Q & R: Atonement

Here’s the Q:

You missed a great event at C21. Sorry you weren’t there but you were proclaimed “The McLaren” at the conference, I don’t know whether that will buy anything at MacDonalds.
Question – Where are you now on atonement? I’m reading everything I can find and like Denny Weaver … Recovering the Scandal was good but not definite. Any wisdom?

Wish I could have been at C21! (If folks want to order cd’s of what they missed, they can get them here.)
On atonement … there is so much important work being done on this at the moment, and like you, I’ve been reading a lot on the subject.
As a follow-up to Recovering the Scandal, Proclaiming the Scandal is well worth reading. (Full disclosure: I contributed a chapter to it.) Michael Hardin and the folks at Preaching Peace are doing important work in this area as well …
In my upcoming book, I try to go one level deeper than I have gone before in dealing with this subject.
I’ve only dealt directly with the subject of atonement in a few of my writings: primarily A Generous Orthodoxy and Story We Find Ourselves In. In those books, I tried to alert people to the reality that there are multiple theories of atonement, and we don’t need to limit ourselves to just one. Then in Secret Message of Jesus and Everything Must Change, I challenged the conventional assumption that “the gospel = a theory of atonement.” (Instead, I propose, “the gospel = the proclamation of the kingdom of God.”) But in writing NKC, I finally got closer to what I think is the root issue – why many of us are uneasy about the conventional articulations of atonement theories.
Atonement involves the solving of a problem or the treating of a disease … and Christian theories of atonement deal with how Jesus’ incarnation, life, death, and resurrection solve the problem or treat the disease. The problem is … too often we don’t question the conventional framing of the problem or disease.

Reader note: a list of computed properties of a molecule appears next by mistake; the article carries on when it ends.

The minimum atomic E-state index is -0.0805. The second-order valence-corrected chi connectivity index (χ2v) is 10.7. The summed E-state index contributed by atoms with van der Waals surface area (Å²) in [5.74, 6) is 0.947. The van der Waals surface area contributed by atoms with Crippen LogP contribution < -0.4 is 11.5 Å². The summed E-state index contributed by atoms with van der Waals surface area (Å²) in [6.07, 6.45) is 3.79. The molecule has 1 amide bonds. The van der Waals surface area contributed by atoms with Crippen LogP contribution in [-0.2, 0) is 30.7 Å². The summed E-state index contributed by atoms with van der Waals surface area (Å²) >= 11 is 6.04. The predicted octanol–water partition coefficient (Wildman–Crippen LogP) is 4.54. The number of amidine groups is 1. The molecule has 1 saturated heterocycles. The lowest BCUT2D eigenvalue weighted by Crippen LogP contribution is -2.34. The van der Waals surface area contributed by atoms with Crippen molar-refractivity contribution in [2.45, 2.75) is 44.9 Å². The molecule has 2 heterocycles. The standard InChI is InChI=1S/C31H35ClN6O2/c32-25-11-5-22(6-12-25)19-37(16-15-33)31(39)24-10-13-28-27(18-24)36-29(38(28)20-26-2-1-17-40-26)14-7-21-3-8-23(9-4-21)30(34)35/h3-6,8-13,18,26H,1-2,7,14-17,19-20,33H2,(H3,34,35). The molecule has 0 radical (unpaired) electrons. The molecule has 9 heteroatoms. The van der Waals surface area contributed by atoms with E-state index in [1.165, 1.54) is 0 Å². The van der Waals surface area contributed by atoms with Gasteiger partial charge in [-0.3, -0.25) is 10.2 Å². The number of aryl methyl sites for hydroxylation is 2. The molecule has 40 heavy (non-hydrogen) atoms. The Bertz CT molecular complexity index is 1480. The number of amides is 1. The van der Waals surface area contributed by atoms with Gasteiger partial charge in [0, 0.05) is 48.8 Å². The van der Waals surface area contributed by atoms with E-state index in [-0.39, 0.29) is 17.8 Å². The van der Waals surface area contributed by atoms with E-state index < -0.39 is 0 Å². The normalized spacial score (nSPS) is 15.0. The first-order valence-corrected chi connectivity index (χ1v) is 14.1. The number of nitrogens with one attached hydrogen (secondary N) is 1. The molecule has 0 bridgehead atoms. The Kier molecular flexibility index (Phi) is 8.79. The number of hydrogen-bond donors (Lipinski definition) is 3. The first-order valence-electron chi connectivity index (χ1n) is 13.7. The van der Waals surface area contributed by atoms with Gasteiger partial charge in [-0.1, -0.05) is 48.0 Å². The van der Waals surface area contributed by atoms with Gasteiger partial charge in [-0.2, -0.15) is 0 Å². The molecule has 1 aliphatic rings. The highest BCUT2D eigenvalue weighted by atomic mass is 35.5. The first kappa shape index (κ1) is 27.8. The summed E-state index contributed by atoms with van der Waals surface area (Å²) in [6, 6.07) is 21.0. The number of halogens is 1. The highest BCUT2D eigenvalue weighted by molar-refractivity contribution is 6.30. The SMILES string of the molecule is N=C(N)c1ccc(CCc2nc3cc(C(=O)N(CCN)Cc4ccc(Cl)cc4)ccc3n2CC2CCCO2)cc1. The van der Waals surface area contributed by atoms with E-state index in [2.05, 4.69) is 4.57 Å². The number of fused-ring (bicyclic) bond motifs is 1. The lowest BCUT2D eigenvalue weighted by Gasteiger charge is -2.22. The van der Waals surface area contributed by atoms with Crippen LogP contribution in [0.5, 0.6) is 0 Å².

The problem/disease which atonement solves/heals, in my view, is always framed within a narrative, and if the narrative is faulty, our atonement theories will be inherently problematic. Until we excavate and evaluate the implicit narrative that we tend to assume pre-critically, I don’t think we’ll get the breakthroughs we need in thinking about atonement. We’ll just keep arguing about which theory has the best solution/treatment when, in fact, we’re defining/diagnosing the underlying problem/disease in very different ways.
So … my upcoming book is structured around ten questions, the first of which is, “What is the shape (or arc) of the biblical narrative?” A pretty obvious question, I suppose, but not one that I’ve felt we’ve grappled with effectively so far. By articulating a different vision of the shape of the biblical narrative, I hope we can at least see why the issue of atonement is so important, and we can better understand the root source of our disagreements.
And for many of us who can no longer fully subscribe in good conscience to some of the conventional atonement formulas, it’s encouraging to see how some very hopeful, beautiful, and more biblically-faithful alternatives are coming into view – helping us cherish afresh the profound and powerful and truly scandalous meaning of the cross and its relevance to our lives and world today.